The third year of the 14-month long program is running from April 2015 – June 2016 and the applications were due by Wednesday, March 25, 2015. ACRL used this third year of the AiA grant to inform how it can best support the community in developing and carrying out assessment projects going forward. A grant from the Institute of Museum and Library Services covered the majority of the costs for developing the AiA program and for delivering it the first two years. The third year of the grant marks a transition year to determine if this program is sustainable or if other models better address the needs of the community. ACRL remains committed to supporting academic librarians as they work to document and communicate the value of their academic libraries. However, at this time there is not a commitment to offer the specific AiA cohort-based 14-month long program in the future. While we will continue to support the community, the format for doing so has changed, based on community needs. In 2017, a new day-long traveling ACRL workshop builds on the AiA curriculum with a focus on strategic and sustainable assessment. Learn more about how to bring this and other ACRL licensed workshops to your institution, chapter, or consortia.
The Genesis of the AiA Program
This program is based on ACRL's 2011 IMLS Collaborative Planning Grant which convened two national summits in partnership with AIR, APLU, and the Council of Independent Colleges. The summits assembled representatives from twenty-two postsecondary institutions, including senior librarians, chief academic administrators, and institutional researchers, for discussions about library impact. Fifteen representatives from higher education organizations and associations also participated in the summits. During the presentations, discussions, and collaborative work, the following four broad themes emerged about the dynamic nature of assessment in higher education:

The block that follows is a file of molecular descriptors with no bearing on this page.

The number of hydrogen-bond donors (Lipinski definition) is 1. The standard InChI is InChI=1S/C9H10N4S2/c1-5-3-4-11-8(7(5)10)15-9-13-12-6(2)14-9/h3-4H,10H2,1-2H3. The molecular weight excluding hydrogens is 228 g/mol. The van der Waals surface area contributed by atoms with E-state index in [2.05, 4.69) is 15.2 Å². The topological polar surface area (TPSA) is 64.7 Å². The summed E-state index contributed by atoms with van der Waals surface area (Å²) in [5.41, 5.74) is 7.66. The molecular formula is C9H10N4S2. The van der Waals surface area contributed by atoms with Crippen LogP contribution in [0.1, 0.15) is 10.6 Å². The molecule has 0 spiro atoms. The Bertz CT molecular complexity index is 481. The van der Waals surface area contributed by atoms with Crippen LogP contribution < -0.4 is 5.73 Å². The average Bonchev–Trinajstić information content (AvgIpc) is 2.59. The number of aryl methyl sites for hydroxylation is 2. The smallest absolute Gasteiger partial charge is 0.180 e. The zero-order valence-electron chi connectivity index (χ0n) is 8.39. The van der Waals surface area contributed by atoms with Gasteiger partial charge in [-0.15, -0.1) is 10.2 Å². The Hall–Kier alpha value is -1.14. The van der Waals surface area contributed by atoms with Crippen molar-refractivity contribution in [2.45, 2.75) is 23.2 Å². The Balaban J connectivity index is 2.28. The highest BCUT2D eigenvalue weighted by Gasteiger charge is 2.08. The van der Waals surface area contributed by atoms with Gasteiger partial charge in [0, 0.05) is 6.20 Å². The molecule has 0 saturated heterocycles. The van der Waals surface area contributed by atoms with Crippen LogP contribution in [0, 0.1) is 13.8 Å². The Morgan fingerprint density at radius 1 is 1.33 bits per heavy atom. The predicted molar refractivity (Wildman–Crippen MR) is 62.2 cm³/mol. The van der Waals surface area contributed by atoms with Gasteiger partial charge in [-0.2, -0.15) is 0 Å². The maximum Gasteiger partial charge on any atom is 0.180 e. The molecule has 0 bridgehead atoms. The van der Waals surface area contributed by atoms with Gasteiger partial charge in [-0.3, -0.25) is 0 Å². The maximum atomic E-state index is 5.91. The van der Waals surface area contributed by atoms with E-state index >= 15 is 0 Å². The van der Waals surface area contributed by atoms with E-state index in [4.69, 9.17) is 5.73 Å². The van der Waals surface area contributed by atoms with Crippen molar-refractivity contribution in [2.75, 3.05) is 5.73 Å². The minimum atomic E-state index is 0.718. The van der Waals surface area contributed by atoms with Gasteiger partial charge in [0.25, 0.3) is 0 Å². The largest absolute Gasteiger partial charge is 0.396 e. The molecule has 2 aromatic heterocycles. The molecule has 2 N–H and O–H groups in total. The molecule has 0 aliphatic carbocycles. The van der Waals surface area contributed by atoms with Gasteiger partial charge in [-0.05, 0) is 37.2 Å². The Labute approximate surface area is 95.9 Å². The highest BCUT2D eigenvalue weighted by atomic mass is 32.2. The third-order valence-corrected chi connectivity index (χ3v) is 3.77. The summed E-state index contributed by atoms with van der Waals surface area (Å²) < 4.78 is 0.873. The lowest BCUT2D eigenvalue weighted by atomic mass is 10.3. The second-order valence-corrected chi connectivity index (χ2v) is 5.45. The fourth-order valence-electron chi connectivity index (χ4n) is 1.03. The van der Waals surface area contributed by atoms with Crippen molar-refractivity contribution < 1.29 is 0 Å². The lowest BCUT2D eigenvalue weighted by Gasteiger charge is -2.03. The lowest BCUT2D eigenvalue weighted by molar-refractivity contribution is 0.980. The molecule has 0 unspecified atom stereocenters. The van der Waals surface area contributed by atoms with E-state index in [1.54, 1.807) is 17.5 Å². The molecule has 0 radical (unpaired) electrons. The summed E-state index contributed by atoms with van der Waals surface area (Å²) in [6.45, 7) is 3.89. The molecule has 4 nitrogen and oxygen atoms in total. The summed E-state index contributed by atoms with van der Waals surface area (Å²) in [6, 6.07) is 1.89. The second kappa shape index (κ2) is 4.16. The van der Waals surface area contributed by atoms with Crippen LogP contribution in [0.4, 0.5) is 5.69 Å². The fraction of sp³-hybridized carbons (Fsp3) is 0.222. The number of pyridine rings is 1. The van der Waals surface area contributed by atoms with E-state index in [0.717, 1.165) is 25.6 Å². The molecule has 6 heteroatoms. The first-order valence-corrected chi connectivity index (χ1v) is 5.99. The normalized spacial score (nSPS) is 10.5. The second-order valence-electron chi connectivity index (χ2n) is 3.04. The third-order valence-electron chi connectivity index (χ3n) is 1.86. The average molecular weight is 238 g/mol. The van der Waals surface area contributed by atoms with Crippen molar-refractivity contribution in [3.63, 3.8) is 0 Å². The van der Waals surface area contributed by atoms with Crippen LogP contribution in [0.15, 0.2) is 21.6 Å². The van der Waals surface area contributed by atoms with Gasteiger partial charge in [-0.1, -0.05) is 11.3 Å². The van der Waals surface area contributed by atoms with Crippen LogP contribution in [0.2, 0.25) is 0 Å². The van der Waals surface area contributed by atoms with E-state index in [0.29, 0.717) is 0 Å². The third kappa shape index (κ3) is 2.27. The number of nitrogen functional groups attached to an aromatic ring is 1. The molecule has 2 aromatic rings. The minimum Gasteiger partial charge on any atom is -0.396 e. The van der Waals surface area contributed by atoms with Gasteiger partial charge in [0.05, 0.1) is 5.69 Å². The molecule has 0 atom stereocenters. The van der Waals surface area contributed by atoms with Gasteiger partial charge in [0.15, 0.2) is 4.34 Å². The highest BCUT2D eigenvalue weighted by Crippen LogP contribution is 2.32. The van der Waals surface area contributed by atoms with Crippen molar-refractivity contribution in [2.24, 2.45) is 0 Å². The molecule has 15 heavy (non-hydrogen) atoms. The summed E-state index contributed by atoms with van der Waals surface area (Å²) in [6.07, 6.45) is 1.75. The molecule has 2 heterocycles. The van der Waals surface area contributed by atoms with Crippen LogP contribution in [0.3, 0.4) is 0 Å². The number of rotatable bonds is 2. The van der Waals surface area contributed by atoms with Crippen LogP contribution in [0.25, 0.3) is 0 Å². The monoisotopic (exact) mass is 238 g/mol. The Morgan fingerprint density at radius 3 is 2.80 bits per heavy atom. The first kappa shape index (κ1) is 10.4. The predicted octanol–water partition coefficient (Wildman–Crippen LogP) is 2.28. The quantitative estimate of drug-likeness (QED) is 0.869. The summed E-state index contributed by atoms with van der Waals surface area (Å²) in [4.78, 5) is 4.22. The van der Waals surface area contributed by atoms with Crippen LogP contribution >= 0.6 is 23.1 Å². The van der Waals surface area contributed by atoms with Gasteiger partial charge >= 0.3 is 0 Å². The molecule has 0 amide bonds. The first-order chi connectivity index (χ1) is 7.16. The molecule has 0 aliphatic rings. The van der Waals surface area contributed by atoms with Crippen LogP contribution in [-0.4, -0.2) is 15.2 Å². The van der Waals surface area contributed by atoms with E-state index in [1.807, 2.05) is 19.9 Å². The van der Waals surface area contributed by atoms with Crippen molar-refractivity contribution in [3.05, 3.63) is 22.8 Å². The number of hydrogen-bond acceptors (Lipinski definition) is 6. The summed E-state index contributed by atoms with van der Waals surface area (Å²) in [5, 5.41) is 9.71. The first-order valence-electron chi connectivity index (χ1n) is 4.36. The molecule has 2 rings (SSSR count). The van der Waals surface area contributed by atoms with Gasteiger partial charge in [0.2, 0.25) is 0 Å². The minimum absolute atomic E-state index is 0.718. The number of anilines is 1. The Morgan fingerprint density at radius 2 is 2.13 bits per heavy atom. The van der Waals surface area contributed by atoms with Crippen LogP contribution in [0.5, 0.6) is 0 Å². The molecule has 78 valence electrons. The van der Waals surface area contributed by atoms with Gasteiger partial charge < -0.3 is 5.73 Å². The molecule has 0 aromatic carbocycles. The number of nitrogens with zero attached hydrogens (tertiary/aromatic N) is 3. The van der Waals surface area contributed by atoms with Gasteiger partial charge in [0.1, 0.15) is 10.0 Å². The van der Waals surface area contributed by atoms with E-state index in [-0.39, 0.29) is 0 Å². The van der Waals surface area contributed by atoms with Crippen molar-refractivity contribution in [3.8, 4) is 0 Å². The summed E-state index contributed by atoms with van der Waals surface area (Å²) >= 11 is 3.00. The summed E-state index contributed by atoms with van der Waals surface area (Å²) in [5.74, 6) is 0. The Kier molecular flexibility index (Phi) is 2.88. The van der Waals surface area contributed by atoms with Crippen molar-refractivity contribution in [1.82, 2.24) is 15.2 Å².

- Accountability drives higher education discussions.
- A unified approach to institutional assessment is essential.
- Student learning and success are the primary focus of higher education assessment.
- Academic administrators and accreditors seek evidence-based reports of measurable impact.
Given this intensified attention to assessment and accountability issues in the higher education sector, five overarching recommendations for the academic library profession emerged, each followed by proposed action steps. The AiA project design is based on those recommendations. Learn more about the summits in white paper “Connect, Collaborate, and Communicate: A Report from the Value of Academic Libraries Summits.”
About the Program
We intended to select three hundred institutions of all types to participate in the AiA learning community (Year 1: 75 institutions; Year 2: 100 institutions; Year 3: 125 institutions). Each participating institution will identify a team consisting of a librarian and at least two additional team members as determined by the campus (e.g., faculty member, student affairs representative, institutional researchers, or academic administrator). The librarian team leaders will participate in a 14-month professional development program that includes a cohort-based learning community and team-based activities carried out on their campuses.